# Cross product

The cross product is a binary operation, involving two vectors, that results in a third vector that is orthogonal to both vectors. The figure below shows two vectors, u and v, and their cross product w.

Notice that u and v share the same plane, while their cross product lies in an orthogonal plane. This will always be the case since the resultant vector of the cross product must be orthogonal to both vectors.

## How to compute the cross product

There are a number of different ways to compute the cross product. Note that the dot product and cross product are not the same. The result of the dot product is a scalar, while the result of the cross product is a vector. Note that the cross product is essentially the determinant of a 3 × 3 matrix, so one way to compute the cross product is to write the vectors in the form of a 3 × 3 matrix with the standard basis vectors, i, j, and k as the first row of the matrix such that: The cross product, w, can then be computed as:    Example

Find w, the resultant vector for u × v, where u = [-2 3 4] and v = [1 5 6].   ### Geometric interpretation of the cross product

The cross product can also be computed as: where θ is the angle between vectors u and v, and n is the unit vector that indicates the direction of the cross product (which can be determined using the right-hand rule). Refer to the figure below:

By placing the index finger, middle finger, and thumb in the orientation shown in the figure, with the index finger along vector u and middle finger along vector v, the thumb will point in the direction of the resultant vector of the cross product.

The magnitude of the cross product is computed as: In the figure below, vectors u and v are used to form a parallelogram.

The base of the parallelogram has length u, while the height is indicated by h, which can be computed as v sin(θ). Since the area of a parallelogram is the product of its base and height, the area of the parallelogram is equal to the magnitude of the cross product:    To find the angle θ given two vectors, we can use the formula above.

Example

Find θ for vectors u = [-2 3 4] and v = [1 5 6].

First find ||u|| and ||v||:  From the previous example above, u × v = [-2 16 -13], so: Plugging these into the formula for the magnitude of the cross product and solving for θ yields:       Thus, the angle between vectors u and v is 29.24°.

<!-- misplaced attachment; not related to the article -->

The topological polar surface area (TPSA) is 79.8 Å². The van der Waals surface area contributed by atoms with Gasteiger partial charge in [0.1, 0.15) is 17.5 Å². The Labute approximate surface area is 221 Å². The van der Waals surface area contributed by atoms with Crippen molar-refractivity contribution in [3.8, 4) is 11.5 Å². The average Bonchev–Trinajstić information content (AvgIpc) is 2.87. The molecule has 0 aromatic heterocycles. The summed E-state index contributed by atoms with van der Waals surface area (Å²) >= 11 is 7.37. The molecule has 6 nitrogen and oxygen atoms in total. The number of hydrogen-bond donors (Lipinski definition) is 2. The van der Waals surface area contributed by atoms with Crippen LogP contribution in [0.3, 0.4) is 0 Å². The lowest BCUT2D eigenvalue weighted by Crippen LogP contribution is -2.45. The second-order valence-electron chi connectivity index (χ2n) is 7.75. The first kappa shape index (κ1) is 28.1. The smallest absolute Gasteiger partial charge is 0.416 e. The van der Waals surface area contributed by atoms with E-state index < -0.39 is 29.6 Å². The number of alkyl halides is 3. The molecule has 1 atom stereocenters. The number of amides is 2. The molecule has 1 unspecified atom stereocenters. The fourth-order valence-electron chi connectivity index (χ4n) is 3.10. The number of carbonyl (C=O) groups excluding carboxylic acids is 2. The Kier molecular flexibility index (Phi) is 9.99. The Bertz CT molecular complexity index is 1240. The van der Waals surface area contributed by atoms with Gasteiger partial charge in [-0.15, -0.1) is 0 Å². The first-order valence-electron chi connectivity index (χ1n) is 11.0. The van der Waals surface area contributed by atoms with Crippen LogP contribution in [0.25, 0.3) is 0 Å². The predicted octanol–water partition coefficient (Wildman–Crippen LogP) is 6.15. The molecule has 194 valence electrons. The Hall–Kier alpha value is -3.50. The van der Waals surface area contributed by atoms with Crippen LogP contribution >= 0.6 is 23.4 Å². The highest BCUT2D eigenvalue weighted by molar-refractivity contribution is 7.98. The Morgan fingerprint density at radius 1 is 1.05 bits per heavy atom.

Consider the following example, which leads us to an interesting fact about the standard unit vectors in the 3D coordinate system.

Example

Find the unit vector orthogonal to u = [4 3 0] and v = [-4 5 0].

The cross product of vectors u and v produces an orthogonal vector: Then, to find the unit vector, normalize the cross product by dividing by its magnitude: The orthogonal unit vector is then: Refer to the figure below:

Notice from the graph above that vectors u and v lie in the xy-plane in the 3D coordinate system. The orthogonal unit vector [0 0 1] is the standard unit vector, k, which points in the same direction as the z-axis. The other two standard unit vectors are i = [1 0 0] and j = [0 1 0]. The cross product of any two of these standard unit vectors produces the third standard unit vector:            Similarly,   ## Scalar triple product

The scalar triple product is the dot product of one 3D vector with the cross product of two other 3D vectors, or, where vector u = [u1 u2 u3], v = [v1 v2 v3], and w = [w1 w2 w3]. The triple scalar product can also be computed as the determinant of a 3 × 3 matrix such that: To show how this works, first find v × w: Then, take the dot product of u and v × w:    The 3 expressions in parentheses from the last step above are determinants for the matrix of minors for u1, u2, and u3. We can confirm that the triple scalar product is equal to the determinant of the 3 × 3 matrix by computing the determinant which is the same result obtained above.

Example

Find the triple product given u = [1 2 3], v = [0 -1 4], and w = [-2 5 1].